The Tony Awards are on tonight at 8:00 p.m. EDT / 7:00 p.m. CST CBS and it is sure to be an award show no Broadway fan wants to miss. But the Tonys are more than just golden statues; they are a chance to spotlight the year’s best shows.
Some of these great stories take on issues that hit close to home for many millennials. Check out our top five and then let us know in the comments what other shows you think tie to the issues facing the millennial generation today.
This show, which opened in March, is about 10 Texans trying to win a pickup truck. You know the drill; last one with their hand on the truck wins. But it's about more than just a truck for each of them. They’re fighting for the freedom that winning could mean. While the hardships and obstacles each character's story brings to light are things Gen X and boomers faced, they resonate even more so with us because we have to solve them. Millennials may not have the same concept of the American Dream that our parents' generation did, but we are still out there fighting for what we want our lives to be. Hopefully we can show as much heart, hope, and perseverance, even if we take our hands off the Nissan.
This musical, based on the book of the same name by Roald Dahl, opened at the Shubert Theatre in April. This is the story of a gifted little girl who is often ignored by her family. After a string of outbursts and pranks, Matilda's family finally sends her off to school, where she has a lot of trouble with the principal. But Matilda connects with a teacher, Miss Honey, who sees her potential and helps her with her newly discovered telekinetic powers. Matilda uses these powers to do silly things around the school. Millennials work hard and play just as hard and as often. We need educators and employers who see our potential and encourage us to take breaks from the daily office grind to have a Nerf gun fight or play a round of pool.
In this new musical, Tony (Stark Sands) inherits an almost-bankrupt shoe factory after the sudden death of his father. Tony feels the pressure to keep the factory alive, but finds he can't do it by simply trying to be his father or make the same men’s dress shoes his father made. Tony teams up with Lola, a transvestite showgirl, to make shoes for like-employed performers. By daring to reinvent himself, as well as his father's company, Tony learns a lesson that rings true with most of us; no matter in whose footsteps we follow, we must also make our own impact on the world, embrace change and not get lost in the shadows of others.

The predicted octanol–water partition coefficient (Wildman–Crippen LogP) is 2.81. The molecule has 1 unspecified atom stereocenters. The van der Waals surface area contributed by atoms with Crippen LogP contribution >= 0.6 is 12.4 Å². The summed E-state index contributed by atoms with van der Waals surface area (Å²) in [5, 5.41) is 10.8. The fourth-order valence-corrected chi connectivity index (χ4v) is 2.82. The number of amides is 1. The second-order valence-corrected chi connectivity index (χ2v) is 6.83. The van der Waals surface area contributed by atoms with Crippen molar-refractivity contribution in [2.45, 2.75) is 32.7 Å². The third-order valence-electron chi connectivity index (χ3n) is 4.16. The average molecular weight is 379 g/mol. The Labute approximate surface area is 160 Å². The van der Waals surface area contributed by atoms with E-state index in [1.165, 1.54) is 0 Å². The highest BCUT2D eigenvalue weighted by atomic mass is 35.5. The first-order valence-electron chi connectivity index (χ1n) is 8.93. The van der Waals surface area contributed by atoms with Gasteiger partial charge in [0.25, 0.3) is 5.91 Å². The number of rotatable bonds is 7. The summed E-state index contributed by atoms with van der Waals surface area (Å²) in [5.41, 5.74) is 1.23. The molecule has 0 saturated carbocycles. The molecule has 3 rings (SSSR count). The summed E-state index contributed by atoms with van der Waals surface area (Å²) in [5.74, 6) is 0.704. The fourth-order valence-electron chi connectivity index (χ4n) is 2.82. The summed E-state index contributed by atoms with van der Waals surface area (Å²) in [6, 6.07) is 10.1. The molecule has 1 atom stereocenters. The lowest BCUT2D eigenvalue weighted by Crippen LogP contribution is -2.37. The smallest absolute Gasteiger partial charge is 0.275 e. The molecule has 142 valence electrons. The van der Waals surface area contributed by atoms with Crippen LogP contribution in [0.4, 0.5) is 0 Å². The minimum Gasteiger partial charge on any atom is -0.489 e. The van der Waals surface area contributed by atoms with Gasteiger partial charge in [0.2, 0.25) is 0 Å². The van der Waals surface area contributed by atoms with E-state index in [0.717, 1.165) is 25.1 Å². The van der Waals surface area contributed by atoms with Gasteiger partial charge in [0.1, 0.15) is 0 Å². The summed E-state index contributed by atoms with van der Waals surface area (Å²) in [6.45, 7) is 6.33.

This show is set in the spring of 1953 in Houston, Texas. Carrie (Cicely Tyson) is a widow, living in Houston with her son and daughter-in-law who she doesn't get along with. Carrie spends her days dreaming of returning to her hometown of Bountiful and one day takes off on a bus to go there. She meets several people along the way who help her embark on self-discovery. As millennials are facing returning home after graduation, even heading back to their childhood bedrooms while they hunt for work, it's important to know that it isn’t always about the location. Who you meet and the experiences you have are going to teach you a lot about yourself and the world around you, possibly even more than paying rent each month.
Joe Bonaparte (Seth Numrich) was a promising violinist at a young age and was planning to make this his career until a prizefight promoter offers him a different opportunity. He gives up the violin because he feels he can get more fame and fortune from becoming a boxing superstar. Millennials face many similar choices in both education and employment. Many are skipping college and entering the workforce sooner, in hopes for a quicker route to prosperity. Many millennials are looking to become solopreneurs, find jobs in startups, get crowdfunded, or come up with an app that alleviates the need to work all together. But forgoing formal education all together can end up doing just as much damage to your mind as boxing does to the hands.